Feedback from the 2017 National Diabetes Week Seminar was extremely positive with many guests verbally saying that the speakers were engaging and sensitively discussed the topics so that it was comfortable for everyone to ask questions. Thank you to all that attended the seminar, we really hope you enjoyed it.

Click here to see photos from the event.

Click here to watch the webcast.

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The National Diabetes Services Scheme (NDSS) is an initiative of the Australian Government administered with the assistance of Diabetes Australia.

 
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Research on intermittent energy restriction in type 2 diabetes at the University of South Australia

UniSA-logoResearchers at the University of South Australia, Professor Peter Clifton, Associate Professor Jennifer Keogh and Ms Sharayah Carter, are investigating the effects of intermittent energy restriction (5:2 diet) compared to continuous energy restriction in people with type 2 diabetes.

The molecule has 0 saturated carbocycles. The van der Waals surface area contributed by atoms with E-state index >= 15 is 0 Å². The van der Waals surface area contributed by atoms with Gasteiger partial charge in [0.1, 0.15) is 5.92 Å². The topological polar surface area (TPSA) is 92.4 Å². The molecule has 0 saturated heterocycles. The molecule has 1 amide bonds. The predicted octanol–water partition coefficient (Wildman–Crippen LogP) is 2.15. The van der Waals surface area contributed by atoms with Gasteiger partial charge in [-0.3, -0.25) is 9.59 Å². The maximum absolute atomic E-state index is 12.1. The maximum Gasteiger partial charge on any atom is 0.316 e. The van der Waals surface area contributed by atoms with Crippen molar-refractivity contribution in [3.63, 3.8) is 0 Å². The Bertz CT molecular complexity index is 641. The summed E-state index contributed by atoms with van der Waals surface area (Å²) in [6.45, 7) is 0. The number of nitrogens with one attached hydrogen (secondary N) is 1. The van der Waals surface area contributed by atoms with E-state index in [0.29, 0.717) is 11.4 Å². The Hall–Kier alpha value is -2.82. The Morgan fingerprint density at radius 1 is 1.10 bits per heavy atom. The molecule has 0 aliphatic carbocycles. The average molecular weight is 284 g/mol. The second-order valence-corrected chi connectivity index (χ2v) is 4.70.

They are looking for volunteers to be involved in a short 4 week study where you will wear a continuous blood glucose monitor and follow the 5:2 diet.

If you have medication controlled Type 2 Diabetes, with HbA1c greater than 7%, you may be eligible to be involved, see eligible medications below:

• INSULIN

• GLICLAZIDE: Glyade®, Mellihexal®, Nidem®, Genrx Gliclazide®

• GLICLAZIDE ER: Diamicron®, Glyade ®, Oziclide®

• GLIBENCLAMIDE: Daonil®, Glimel®

• GLIPIZIDE: Melizide®, Minidiab®

• GLIMEPIRIDE: Amaryl®, Dimirel®, Aylide®, Diapride®, Gilmepiride Sandoz®

If you would like more information about the study please contact the Sansom Institute for Health Research:

Ph: 8302 1365 or Email: This e-mail address is being protected from spambots. You need JavaScript enabled to view it